New Zealand MP admits teaching English to Chinese spies

Elias Hubbard
September 13, 2017

Yang was responding to a report in the Financial Times newspaper that he'd spent a decade training and teaching at elite Chinese military colleges and had been investigated by New Zealand's Security Intelligence Service.

Mr Yang was asked if he was aware while working as a lecturer he was teaching English to people training to be intelligence officers, so they could monitor communications. "My sense is he's never tried to hide that background", Mr English said, as quoted by The New Zealand Herald.

He said he'd been upfront and transparent about his education and employment and was the victim of a smear campaign 10 days before a general election.

"Once you understand the system and the universities, then I'm not a spy, just a teacher", he said.

Asked if he had held any rank in the Chinese army, Dr Yang replied: "I was a civilian officer, paid by the military but I had no ranks, I was a lecturer".

A spokesman for China's ministry of foreign affairs said it did not usually comment on the internal affairs of other countries - but stated "we are firmly opposed to false reports, groundless accusations and falsifications from some media".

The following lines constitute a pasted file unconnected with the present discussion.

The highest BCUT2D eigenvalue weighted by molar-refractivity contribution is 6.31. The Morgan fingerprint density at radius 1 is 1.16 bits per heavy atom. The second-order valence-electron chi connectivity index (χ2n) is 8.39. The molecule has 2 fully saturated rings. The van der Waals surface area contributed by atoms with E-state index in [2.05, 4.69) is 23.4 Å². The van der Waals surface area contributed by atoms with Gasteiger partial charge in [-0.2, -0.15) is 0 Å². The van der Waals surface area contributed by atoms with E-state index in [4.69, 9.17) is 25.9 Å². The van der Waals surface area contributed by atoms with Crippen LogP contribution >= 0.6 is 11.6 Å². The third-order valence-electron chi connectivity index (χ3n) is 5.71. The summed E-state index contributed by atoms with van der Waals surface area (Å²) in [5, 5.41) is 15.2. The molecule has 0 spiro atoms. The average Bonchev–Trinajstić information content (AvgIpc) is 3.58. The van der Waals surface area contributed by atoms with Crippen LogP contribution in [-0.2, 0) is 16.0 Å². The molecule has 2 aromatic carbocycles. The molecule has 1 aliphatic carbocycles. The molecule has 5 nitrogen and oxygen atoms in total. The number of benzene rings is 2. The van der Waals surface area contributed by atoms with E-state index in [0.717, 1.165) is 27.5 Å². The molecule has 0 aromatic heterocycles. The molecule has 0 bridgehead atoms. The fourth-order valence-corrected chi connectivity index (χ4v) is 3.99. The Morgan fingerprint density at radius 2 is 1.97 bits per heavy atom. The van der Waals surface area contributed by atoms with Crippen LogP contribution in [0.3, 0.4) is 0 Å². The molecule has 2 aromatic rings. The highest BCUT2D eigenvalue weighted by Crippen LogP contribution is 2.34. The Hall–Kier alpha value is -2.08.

A Newsroom investigation had earlier revealed that Yang had trained and then taught at institutions run by the People's Liberation Army for 15 years before emigrating to New Zealand.

"I refute any allegations that question my loyalty to New Zealand", he said in a media statement.

"I challenge those who are propagating these defamatory statements to front up and prove them".

Today, English said he would accord with long-standing Prime Ministerial practice and not comment on the operational matters of the NZSIS.

Newsroom is reporting Jian Yang studied at China's top linguistics academy for spies before he moved to New Zealand. It included his time at the engineering university and language institute.

"The National Party either spectacularly failed to check out this candidate, or were totally naïve about what his background meant". His current portfolio covers ethnic communities, and he previously sat on the select committee for foreign affairs, defense and trade.

Other reports by Click Lancashire

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